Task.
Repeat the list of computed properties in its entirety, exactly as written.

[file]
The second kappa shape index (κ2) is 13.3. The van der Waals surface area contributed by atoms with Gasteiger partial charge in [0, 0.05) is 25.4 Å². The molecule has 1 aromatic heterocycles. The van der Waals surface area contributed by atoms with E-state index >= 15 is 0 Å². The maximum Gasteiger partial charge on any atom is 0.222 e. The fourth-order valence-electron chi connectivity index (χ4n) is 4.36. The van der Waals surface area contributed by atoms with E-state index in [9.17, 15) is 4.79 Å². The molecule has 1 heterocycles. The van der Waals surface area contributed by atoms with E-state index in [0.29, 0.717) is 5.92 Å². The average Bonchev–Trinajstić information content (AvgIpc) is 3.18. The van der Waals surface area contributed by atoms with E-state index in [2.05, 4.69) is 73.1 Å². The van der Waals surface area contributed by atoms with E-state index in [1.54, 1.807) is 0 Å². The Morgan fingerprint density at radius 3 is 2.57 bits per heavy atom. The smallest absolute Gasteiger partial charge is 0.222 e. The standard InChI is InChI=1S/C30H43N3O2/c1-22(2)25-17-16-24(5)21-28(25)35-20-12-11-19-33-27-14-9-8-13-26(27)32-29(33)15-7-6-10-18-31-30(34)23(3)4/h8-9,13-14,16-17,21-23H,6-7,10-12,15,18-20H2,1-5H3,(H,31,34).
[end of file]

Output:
The second kappa shape index (κ2) is 13.3. The van der Waals surface area contributed by atoms with Gasteiger partial charge in [0, 0.05) is 25.4 Å². The molecule has 1 aromatic heterocycles. The van der Waals surface area contributed by atoms with E-state index >= 15 is 0 Å². The maximum Gasteiger partial charge on any atom is 0.222 e. The fourth-order valence-electron chi connectivity index (χ4n) is 4.36. The van der Waals surface area contributed by atoms with E-state index in [9.17, 15) is 4.79 Å². The molecule has 1 heterocycles. The van der Waals surface area contributed by atoms with E-state index in [0.29, 0.717) is 5.92 Å². The average Bonchev–Trinajstić information content (AvgIpc) is 3.18. The van der Waals surface area contributed by atoms with E-state index in [2.05, 4.69) is 73.1 Å². The van der Waals surface area contributed by atoms with E-state index in [1.54, 1.807) is 0 Å². The Morgan fingerprint density at radius 3 is 2.57 bits per heavy atom. The smallest absolute Gasteiger partial charge is 0.222 e. The standard InChI is InChI=1S/C30H43N3O2/c1-22(2)25-17-16-24(5)21-28(25)35-20-12-11-19-33-27-14-9-8-13-26(27)32-29(33)15-7-6-10-18-31-30(34)23(3)4/h8-9,13-14,16-17,21-23H,6-7,10-12,15,18-20H2,1-5H3,(H,31,34).